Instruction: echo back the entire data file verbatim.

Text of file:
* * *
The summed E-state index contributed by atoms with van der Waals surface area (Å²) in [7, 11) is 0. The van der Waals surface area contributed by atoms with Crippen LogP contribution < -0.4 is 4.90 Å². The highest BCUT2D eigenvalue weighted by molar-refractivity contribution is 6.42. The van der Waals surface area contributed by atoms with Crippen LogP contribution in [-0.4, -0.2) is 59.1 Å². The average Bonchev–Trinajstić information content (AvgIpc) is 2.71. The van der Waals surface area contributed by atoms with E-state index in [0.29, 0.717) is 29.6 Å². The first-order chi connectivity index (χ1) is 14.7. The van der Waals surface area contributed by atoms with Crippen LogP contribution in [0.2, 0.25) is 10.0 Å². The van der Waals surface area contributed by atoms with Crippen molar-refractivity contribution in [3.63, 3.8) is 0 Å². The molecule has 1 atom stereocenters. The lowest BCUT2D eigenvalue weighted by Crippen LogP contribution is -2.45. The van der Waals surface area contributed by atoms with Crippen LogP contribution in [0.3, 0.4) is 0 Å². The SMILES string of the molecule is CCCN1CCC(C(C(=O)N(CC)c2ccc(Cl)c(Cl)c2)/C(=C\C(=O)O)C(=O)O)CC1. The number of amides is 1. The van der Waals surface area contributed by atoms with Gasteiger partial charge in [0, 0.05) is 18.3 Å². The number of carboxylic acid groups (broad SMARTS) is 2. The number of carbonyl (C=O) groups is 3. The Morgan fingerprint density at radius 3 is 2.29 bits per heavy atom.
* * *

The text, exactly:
The summed E-state index contributed by atoms with van der Waals surface area (Å²) in [7, 11) is 0. The van der Waals surface area contributed by atoms with Crippen LogP contribution < -0.4 is 4.90 Å². The highest BCUT2D eigenvalue weighted by molar-refractivity contribution is 6.42. The van der Waals surface area contributed by atoms with Crippen LogP contribution in [-0.4, -0.2) is 59.1 Å². The average Bonchev–Trinajstić information content (AvgIpc) is 2.71. The van der Waals surface area contributed by atoms with E-state index in [0.29, 0.717) is 29.6 Å². The first-order chi connectivity index (χ1) is 14.7. The van der Waals surface area contributed by atoms with Crippen LogP contribution in [0.2, 0.25) is 10.0 Å². The van der Waals surface area contributed by atoms with Crippen molar-refractivity contribution in [3.63, 3.8) is 0 Å². The molecule has 1 atom stereocenters. The lowest BCUT2D eigenvalue weighted by Crippen LogP contribution is -2.45. The van der Waals surface area contributed by atoms with Crippen LogP contribution in [0.3, 0.4) is 0 Å². The SMILES string of the molecule is CCCN1CCC(C(C(=O)N(CC)c2ccc(Cl)c(Cl)c2)/C(=C\C(=O)O)C(=O)O)CC1. The number of amides is 1. The van der Waals surface area contributed by atoms with Gasteiger partial charge in [0, 0.05) is 18.3 Å². The number of carboxylic acid groups (broad SMARTS) is 2. The number of carbonyl (C=O) groups is 3. The Morgan fingerprint density at radius 3 is 2.29 bits per heavy atom.